The lawyer is linked to New Zealand’s first human-trafficking conviction
An Auckland barrister has been convicted for his role in the first human-trafficking conviction in New Zealand.
Mohammed Idris Hanif was convicted of knowingly providing false and misleading information to Immigration New Zealand (INZ) for providing legal services in 2014 to Feroz Ali. He will be sentenced on 3 August.
In 2016, Ali was convicted of 15 human trafficking charges for exploiting Fijians he duped into coming New Zealand. Hanif’s legal advice enabled the exploited workers, who were subjected to horrible work and housing conditions and paid salaries below the minimum wage, to remain in the country to be further exploited by Ali for his wallboard-fixing business, INZ said.
The immigration authority said that Hanif submitted visa applications with false and misleading information on five separate occasions. The applications stated that the Fijian workers were genuine tourists, who wished to stay longer in the country as tourists.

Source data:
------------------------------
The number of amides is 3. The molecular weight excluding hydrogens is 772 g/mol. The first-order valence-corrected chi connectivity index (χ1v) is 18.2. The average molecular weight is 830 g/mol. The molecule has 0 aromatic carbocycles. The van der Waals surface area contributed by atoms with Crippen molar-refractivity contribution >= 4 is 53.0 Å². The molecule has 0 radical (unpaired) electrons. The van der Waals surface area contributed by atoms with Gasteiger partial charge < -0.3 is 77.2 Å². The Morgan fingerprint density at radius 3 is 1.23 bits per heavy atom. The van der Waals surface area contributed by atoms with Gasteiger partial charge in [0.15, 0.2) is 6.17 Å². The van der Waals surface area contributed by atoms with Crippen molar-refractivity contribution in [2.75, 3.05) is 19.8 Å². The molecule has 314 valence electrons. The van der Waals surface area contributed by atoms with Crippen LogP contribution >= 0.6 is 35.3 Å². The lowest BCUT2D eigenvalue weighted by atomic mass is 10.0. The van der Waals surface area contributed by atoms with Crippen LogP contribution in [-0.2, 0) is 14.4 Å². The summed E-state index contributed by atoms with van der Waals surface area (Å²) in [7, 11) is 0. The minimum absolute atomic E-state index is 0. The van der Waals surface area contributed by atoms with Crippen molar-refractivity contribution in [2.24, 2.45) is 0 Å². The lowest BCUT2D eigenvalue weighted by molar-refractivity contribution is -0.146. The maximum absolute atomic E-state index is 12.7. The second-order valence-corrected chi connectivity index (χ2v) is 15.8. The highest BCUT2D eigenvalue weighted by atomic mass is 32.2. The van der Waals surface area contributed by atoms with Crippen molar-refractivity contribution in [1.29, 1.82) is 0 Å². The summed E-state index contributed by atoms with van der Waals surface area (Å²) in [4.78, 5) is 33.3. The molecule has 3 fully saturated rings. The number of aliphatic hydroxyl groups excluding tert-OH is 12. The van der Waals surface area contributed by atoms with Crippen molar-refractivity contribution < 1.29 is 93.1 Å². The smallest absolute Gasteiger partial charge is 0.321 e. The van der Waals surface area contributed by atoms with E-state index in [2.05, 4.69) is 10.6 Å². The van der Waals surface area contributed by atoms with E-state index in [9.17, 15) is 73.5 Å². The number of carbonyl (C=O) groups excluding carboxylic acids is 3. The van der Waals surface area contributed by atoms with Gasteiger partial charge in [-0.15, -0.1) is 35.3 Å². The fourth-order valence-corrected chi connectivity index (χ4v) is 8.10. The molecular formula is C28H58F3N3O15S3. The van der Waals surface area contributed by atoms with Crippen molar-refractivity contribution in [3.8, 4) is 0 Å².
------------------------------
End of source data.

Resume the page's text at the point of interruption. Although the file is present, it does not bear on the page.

Evidence presented at the lawyer’s trial at the Manukau District Court prove that he knew that the reason for the applications is to have the Fijian workers remain in the country as a source of labour for Ali’s business, INZ said.
Hanif admitted to assisting with the visa applications when questioned by INZ investigators, but he denied knowing the real reason for the applications.
“The sole intention of Mohammed Hanif’s involvement in the visa applications was to commit fraud. We will not tolerate people committing immigration fraud, and today’s outcome reflects this,” said Peter Devoy, INZ assistant general manager.